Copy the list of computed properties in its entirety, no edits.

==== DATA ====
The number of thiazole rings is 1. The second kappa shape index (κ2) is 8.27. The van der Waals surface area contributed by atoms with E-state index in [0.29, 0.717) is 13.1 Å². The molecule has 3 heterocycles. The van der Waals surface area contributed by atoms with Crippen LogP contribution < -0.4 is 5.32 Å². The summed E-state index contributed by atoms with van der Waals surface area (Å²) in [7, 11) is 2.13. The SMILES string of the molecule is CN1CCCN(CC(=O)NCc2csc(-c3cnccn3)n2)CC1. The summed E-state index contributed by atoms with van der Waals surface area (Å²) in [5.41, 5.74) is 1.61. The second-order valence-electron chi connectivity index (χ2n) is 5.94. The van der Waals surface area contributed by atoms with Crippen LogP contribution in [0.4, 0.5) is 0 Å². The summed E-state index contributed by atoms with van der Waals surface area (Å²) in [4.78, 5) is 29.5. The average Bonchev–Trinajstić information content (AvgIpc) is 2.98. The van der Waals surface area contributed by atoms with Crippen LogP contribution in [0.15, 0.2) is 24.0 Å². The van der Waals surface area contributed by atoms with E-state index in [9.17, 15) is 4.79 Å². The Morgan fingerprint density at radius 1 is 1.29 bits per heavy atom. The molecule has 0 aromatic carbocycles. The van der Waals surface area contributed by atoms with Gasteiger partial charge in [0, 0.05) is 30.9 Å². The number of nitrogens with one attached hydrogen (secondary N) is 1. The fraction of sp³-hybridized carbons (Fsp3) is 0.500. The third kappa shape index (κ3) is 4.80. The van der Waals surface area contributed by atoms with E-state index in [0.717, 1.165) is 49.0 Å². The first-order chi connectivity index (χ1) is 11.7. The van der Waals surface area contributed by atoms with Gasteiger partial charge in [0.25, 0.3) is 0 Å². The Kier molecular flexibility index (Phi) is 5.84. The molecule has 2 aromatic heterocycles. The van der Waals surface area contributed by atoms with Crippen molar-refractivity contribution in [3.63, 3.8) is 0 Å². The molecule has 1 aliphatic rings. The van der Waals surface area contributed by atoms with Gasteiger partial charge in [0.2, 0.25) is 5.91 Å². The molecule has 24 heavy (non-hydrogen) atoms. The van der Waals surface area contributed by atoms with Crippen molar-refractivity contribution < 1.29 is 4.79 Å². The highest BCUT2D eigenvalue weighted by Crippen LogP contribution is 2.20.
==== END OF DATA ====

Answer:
The number of thiazole rings is 1. The second kappa shape index (κ2) is 8.27. The van der Waals surface area contributed by atoms with E-state index in [0.29, 0.717) is 13.1 Å². The molecule has 3 heterocycles. The van der Waals surface area contributed by atoms with Crippen LogP contribution < -0.4 is 5.32 Å². The summed E-state index contributed by atoms with van der Waals surface area (Å²) in [7, 11) is 2.13. The SMILES string of the molecule is CN1CCCN(CC(=O)NCc2csc(-c3cnccn3)n2)CC1. The summed E-state index contributed by atoms with van der Waals surface area (Å²) in [5.41, 5.74) is 1.61. The second-order valence-electron chi connectivity index (χ2n) is 5.94. The van der Waals surface area contributed by atoms with Crippen LogP contribution in [0.4, 0.5) is 0 Å². The summed E-state index contributed by atoms with van der Waals surface area (Å²) in [4.78, 5) is 29.5. The average Bonchev–Trinajstić information content (AvgIpc) is 2.98. The van der Waals surface area contributed by atoms with Crippen LogP contribution in [0.15, 0.2) is 24.0 Å². The van der Waals surface area contributed by atoms with E-state index in [9.17, 15) is 4.79 Å². The Morgan fingerprint density at radius 1 is 1.29 bits per heavy atom. The molecule has 0 aromatic carbocycles. The van der Waals surface area contributed by atoms with Gasteiger partial charge in [0, 0.05) is 30.9 Å². The number of nitrogens with one attached hydrogen (secondary N) is 1. The fraction of sp³-hybridized carbons (Fsp3) is 0.500. The third kappa shape index (κ3) is 4.80. The van der Waals surface area contributed by atoms with E-state index in [0.717, 1.165) is 49.0 Å². The first-order chi connectivity index (χ1) is 11.7. The van der Waals surface area contributed by atoms with Gasteiger partial charge in [0.25, 0.3) is 0 Å². The Kier molecular flexibility index (Phi) is 5.84. The molecule has 2 aromatic heterocycles. The van der Waals surface area contributed by atoms with Crippen molar-refractivity contribution in [3.63, 3.8) is 0 Å². The molecule has 1 aliphatic rings. The van der Waals surface area contributed by atoms with Gasteiger partial charge in [0.2, 0.25) is 5.91 Å². The molecule has 24 heavy (non-hydrogen) atoms. The van der Waals surface area contributed by atoms with Crippen molar-refractivity contribution < 1.29 is 4.79 Å². The highest BCUT2D eigenvalue weighted by Crippen LogP contribution is 2.20.